From mid-July to mid-October 2005, an environmental disaster unfolded in the trinational region of Madre de Dios, Peru; Acre, Brazil; and Pando, Bolivia (the MAP region), in southwestern Amazonia. A prolonged dry season and human-initiated fires resulted in smoke pollution affecting more than 400,000 persons, fire damage to over 300,000 hectares of rain forest, and over US$50 million of direct economic losses. Indicatorrs suggest that anomalous drought conditions could occur again this year.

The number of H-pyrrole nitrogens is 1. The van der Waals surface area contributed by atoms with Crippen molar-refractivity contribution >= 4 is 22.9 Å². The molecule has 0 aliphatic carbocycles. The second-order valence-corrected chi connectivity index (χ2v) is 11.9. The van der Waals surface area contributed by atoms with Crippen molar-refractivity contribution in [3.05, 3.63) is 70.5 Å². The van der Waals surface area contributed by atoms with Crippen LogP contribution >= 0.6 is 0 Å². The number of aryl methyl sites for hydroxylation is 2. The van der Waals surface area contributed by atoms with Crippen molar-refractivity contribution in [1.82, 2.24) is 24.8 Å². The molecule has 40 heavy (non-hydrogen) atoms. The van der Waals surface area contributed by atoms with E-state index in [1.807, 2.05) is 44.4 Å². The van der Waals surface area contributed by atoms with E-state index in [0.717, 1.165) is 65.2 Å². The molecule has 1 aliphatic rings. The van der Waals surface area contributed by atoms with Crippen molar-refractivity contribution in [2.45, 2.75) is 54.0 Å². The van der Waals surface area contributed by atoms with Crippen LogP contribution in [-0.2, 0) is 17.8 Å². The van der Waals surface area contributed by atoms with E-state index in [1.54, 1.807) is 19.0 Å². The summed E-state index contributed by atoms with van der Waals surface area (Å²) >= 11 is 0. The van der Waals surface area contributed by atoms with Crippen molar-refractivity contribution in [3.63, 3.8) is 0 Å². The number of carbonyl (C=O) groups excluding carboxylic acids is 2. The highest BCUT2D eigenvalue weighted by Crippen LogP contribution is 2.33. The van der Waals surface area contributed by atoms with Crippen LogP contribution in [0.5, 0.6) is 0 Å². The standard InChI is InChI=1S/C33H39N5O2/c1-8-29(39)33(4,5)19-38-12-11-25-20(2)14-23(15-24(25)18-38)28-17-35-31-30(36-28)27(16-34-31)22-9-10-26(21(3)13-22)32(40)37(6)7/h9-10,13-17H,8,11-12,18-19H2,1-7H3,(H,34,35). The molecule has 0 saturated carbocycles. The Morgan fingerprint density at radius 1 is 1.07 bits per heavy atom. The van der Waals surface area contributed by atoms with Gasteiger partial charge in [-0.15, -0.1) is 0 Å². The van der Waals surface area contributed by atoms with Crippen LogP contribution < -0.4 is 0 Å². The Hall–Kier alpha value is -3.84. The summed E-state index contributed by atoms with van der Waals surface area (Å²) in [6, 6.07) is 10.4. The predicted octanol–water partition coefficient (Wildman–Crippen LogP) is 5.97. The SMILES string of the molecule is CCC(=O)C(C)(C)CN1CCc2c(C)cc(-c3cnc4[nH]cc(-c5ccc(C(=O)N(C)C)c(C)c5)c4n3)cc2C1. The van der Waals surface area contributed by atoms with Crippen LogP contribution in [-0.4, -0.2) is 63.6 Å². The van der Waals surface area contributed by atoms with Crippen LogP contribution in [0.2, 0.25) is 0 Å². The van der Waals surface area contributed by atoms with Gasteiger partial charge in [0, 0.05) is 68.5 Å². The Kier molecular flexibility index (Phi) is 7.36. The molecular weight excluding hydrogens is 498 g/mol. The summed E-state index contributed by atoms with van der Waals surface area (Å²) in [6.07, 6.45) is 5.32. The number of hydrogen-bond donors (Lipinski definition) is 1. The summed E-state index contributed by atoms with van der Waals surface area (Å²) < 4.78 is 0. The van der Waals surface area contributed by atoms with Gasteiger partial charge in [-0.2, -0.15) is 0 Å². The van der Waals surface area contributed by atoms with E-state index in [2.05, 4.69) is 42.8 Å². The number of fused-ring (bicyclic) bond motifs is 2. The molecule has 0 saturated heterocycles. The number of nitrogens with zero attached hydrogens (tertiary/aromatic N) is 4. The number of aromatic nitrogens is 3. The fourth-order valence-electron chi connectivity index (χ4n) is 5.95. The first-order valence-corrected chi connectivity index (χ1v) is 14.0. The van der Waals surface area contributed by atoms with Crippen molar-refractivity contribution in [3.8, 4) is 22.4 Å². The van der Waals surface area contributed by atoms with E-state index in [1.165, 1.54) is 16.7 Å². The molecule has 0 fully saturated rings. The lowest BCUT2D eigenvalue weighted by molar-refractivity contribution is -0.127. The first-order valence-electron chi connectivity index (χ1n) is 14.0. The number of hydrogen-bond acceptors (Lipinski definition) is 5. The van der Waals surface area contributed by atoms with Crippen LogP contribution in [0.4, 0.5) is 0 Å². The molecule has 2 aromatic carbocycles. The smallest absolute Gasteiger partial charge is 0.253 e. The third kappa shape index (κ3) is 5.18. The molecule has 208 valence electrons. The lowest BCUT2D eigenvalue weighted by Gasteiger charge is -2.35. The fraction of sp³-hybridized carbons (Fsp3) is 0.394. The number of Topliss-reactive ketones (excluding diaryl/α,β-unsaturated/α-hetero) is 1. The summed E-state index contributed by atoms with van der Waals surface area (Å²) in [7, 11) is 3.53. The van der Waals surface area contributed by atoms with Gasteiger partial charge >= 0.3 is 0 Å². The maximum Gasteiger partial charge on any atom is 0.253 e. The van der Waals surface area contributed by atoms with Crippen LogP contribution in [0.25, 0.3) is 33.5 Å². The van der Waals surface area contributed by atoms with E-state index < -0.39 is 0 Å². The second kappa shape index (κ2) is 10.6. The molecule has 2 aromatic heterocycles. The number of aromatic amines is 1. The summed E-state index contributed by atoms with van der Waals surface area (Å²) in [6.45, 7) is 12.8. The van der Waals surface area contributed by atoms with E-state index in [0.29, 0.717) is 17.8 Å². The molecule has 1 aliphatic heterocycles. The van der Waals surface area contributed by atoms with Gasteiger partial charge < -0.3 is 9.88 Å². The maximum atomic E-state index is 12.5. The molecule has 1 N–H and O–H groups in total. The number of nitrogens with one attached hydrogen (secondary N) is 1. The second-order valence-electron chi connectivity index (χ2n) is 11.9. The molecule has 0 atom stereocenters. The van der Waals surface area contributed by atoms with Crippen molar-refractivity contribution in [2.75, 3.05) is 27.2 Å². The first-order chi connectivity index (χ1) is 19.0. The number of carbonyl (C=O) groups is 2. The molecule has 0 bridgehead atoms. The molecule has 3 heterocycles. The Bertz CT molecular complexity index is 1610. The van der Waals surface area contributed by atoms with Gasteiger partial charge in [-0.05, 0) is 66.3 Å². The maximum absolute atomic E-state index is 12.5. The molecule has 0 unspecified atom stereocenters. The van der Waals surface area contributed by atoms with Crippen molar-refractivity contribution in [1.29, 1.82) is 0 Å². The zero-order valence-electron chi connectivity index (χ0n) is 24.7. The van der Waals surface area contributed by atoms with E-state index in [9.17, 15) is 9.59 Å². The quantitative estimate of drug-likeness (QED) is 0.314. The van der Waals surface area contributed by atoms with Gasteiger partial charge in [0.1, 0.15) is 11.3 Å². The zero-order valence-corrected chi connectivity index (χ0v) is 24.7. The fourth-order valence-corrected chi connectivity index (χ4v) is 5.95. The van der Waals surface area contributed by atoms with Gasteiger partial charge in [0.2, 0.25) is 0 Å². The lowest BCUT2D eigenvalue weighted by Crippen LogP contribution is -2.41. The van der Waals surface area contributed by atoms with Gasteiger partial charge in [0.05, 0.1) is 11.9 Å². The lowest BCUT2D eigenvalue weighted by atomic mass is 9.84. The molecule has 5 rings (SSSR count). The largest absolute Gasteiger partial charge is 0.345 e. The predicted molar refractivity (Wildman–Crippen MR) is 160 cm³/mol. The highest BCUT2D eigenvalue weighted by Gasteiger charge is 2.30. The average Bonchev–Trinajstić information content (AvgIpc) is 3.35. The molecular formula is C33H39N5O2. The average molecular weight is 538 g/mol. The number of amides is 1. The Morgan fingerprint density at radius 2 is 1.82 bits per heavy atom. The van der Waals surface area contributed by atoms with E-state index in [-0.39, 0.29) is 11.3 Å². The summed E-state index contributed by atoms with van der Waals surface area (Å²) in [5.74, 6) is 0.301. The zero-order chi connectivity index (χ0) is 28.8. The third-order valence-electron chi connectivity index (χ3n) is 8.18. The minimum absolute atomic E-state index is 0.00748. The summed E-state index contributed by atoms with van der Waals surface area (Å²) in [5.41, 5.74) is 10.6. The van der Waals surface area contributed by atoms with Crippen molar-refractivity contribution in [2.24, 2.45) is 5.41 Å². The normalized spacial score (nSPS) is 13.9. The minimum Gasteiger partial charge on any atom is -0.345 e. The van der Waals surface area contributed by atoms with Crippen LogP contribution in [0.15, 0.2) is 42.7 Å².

In May 2005, river levels, were the lowest in 34 years in Rio Branco,Acre, Brazil, signaling that the subsequent dry season would be unusual. Rainfall became virtually absent for several months, not only in eastern Acre but also in the neighboring Bolivian department of Pando and the Peruvian region of Madre de Dios. This enhanced dry season extended over much of western Amazonia with severe societal impact; by October 2005, regional governments had declared states of emergency in Pando, Acre, and Amazonas, an area covering more than a million square kilometers. Whereas previous droughts could be linked to El Niño events [Williams et al., 2005; Marengo, 2004]], J. A. Marengo et al. (The drought of Amazonia in 2005, manuscript in preparation, 2006) suggest that this drought was not related to El Niño but was instead associated with anomalously warm surface water in the tropical North Atlantic, similar to a previous drought in 1963–1964.
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